The Federal Communications Commission (FCC) has published its first map that shows 4G LTE mobile broadband coverage across the U.S.
The map shows coverage as of May 15, 2021. Users can click boxes to show the coverage of each of the nation’s four largest mobile carriers: AT&T, Verizon, T-Mobile and UScellular. These four wireless service providers voluntarily submitted the coverage data to create the map.
Specifically, the map shows where customers can expect to receive 4G LTE service at a minimum download speed of 5 Mbps and upload speed of 1 Mbps.
To use the map, consumers can enter in specific addresses or zoom in to locations to see where 4G LTE mobile data and voice service is available. Users can also click boxes to show broadband and voice coverage on separate layers. Or they can click all the boxes to show the gaps in coverage across the U.S.
The FCC, under its Acting Chair Jessica Rosenworcel, is determined to get more thorough and accurate maps of broadband coverage across the country. Under her leadership, the Broadband Data Task Force was created in February 2021 to implement long-overdue improvements to the FCC’s broadband data and maps. The new 4G LTE map was created by the Broadband Data Task Force.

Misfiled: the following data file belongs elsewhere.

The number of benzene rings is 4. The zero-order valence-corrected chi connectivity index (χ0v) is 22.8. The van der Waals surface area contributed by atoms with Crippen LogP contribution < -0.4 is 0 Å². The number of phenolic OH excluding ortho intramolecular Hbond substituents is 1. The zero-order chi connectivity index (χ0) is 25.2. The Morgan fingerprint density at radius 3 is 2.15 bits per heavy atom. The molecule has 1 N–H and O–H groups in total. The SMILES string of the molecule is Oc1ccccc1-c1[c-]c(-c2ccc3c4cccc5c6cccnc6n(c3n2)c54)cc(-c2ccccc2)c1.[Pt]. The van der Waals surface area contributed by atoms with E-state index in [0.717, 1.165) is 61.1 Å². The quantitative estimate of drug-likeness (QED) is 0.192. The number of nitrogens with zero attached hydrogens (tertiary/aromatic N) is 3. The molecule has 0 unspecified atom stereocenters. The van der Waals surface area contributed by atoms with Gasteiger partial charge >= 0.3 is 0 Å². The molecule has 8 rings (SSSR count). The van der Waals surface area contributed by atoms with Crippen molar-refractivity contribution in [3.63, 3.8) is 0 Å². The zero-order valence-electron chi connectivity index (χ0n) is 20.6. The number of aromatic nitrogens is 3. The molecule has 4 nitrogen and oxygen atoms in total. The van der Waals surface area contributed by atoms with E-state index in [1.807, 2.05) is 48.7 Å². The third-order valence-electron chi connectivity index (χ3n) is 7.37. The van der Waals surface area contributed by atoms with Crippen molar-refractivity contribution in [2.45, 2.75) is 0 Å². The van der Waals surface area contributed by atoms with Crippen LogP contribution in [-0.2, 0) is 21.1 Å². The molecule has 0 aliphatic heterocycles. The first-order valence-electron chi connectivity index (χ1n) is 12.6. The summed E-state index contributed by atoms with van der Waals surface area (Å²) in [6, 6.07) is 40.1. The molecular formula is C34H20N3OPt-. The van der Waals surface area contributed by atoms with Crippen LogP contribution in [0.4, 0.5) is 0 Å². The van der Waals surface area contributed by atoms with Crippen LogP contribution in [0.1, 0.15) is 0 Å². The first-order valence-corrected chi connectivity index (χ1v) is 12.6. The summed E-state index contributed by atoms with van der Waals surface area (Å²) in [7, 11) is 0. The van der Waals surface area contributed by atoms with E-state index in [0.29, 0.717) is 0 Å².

For too long the FCC has not had truly accurate broadband maps. But we’re changing that. Starting right here and now. This is the first-of-its-kind wireless coverage map the agency has produced. And we’re just getting started. More to come.https://t.co/FhgddIgRfh
— Jessica Rosenworcel (@JRosenworcel) August 6, 2021
Other maps are coming
The new mobile map provides a preview of how mobile data will be collected by the FCC in the future as it improves the specificity and consistency of its broadband availability data.
For fixed internet service, the FCC aims for its maps to show broadband internet access on a house-by-house, location-by-location basis. “Broadband internet access” means that service is available or could be connected within 10 business days with a standard installation.
The FCC will standardize location data through the use of a common dataset of all structures in the United States where mass-market fixed broadband internet service can be installed. It will also validate provider-submitted data and allow users to challenge the information shown on the maps.
Decent broadband mapping has become extremely urgent as the government is poised to infuse billions into broadband infrastructure in its effort to close the digital divide.
For instance, the FCC recently said it was ready to release the first batch of funding — some $311 million — from the Rural Digital Opportunity Fund (RDOF) Phase I auction. But in the same breath the agency revealed a long list of winning bidders have already defaulted on their obligations and hinted many more could soon follow suit.
The main reason that RDOF bidders are backing out of their commitments is because once they dug into the details of their service areas, they discovered that many of these areas were already served — the maps they had initially relied on just weren’t accurate.